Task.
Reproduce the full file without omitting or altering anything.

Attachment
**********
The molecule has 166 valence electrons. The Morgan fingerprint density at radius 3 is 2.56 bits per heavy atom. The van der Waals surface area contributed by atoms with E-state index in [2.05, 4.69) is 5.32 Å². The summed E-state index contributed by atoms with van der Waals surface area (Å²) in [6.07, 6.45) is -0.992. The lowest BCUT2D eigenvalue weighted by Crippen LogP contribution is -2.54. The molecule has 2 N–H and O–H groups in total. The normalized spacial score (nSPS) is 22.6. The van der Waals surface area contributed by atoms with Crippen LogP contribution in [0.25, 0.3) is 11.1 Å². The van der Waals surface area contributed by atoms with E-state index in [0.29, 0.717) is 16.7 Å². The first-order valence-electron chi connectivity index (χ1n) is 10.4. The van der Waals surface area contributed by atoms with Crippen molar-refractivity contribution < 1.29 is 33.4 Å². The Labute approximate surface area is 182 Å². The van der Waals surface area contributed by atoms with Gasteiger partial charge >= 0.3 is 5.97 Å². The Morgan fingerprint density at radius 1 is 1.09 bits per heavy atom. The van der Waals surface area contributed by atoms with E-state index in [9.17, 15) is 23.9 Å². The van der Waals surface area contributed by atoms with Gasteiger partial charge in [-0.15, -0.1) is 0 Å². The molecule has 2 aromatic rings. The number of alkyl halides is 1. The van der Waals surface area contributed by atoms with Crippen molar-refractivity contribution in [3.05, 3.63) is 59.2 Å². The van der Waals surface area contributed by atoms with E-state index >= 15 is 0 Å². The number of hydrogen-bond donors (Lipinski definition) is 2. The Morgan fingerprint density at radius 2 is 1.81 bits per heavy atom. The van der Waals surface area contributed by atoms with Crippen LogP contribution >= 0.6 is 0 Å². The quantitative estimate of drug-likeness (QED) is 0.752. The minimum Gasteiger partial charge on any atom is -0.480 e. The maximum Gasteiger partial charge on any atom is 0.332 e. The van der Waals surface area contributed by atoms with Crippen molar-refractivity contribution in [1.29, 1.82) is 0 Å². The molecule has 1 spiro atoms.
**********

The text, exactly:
The molecule has 166 valence electrons. The Morgan fingerprint density at radius 3 is 2.56 bits per heavy atom. The van der Waals surface area contributed by atoms with E-state index in [2.05, 4.69) is 5.32 Å². The summed E-state index contributed by atoms with van der Waals surface area (Å²) in [6.07, 6.45) is -0.992. The lowest BCUT2D eigenvalue weighted by Crippen LogP contribution is -2.54. The molecule has 2 N–H and O–H groups in total. The normalized spacial score (nSPS) is 22.6. The van der Waals surface area contributed by atoms with Crippen LogP contribution in [0.25, 0.3) is 11.1 Å². The van der Waals surface area contributed by atoms with E-state index in [0.29, 0.717) is 16.7 Å². The first-order valence-electron chi connectivity index (χ1n) is 10.4. The van der Waals surface area contributed by atoms with Crippen molar-refractivity contribution < 1.29 is 33.4 Å². The Labute approximate surface area is 182 Å². The van der Waals surface area contributed by atoms with Gasteiger partial charge >= 0.3 is 5.97 Å². The Morgan fingerprint density at radius 1 is 1.09 bits per heavy atom. The van der Waals surface area contributed by atoms with E-state index in [9.17, 15) is 23.9 Å². The van der Waals surface area contributed by atoms with Gasteiger partial charge in [-0.15, -0.1) is 0 Å². The molecule has 2 aromatic rings. The number of alkyl halides is 1. The van der Waals surface area contributed by atoms with Crippen molar-refractivity contribution in [3.05, 3.63) is 59.2 Å². The van der Waals surface area contributed by atoms with E-state index >= 15 is 0 Å². The number of hydrogen-bond donors (Lipinski definition) is 2. The Morgan fingerprint density at radius 2 is 1.81 bits per heavy atom. The van der Waals surface area contributed by atoms with Crippen LogP contribution >= 0.6 is 0 Å². The quantitative estimate of drug-likeness (QED) is 0.752. The minimum Gasteiger partial charge on any atom is -0.480 e. The maximum Gasteiger partial charge on any atom is 0.332 e. The van der Waals surface area contributed by atoms with Crippen molar-refractivity contribution in [1.29, 1.82) is 0 Å². The molecule has 1 spiro atoms.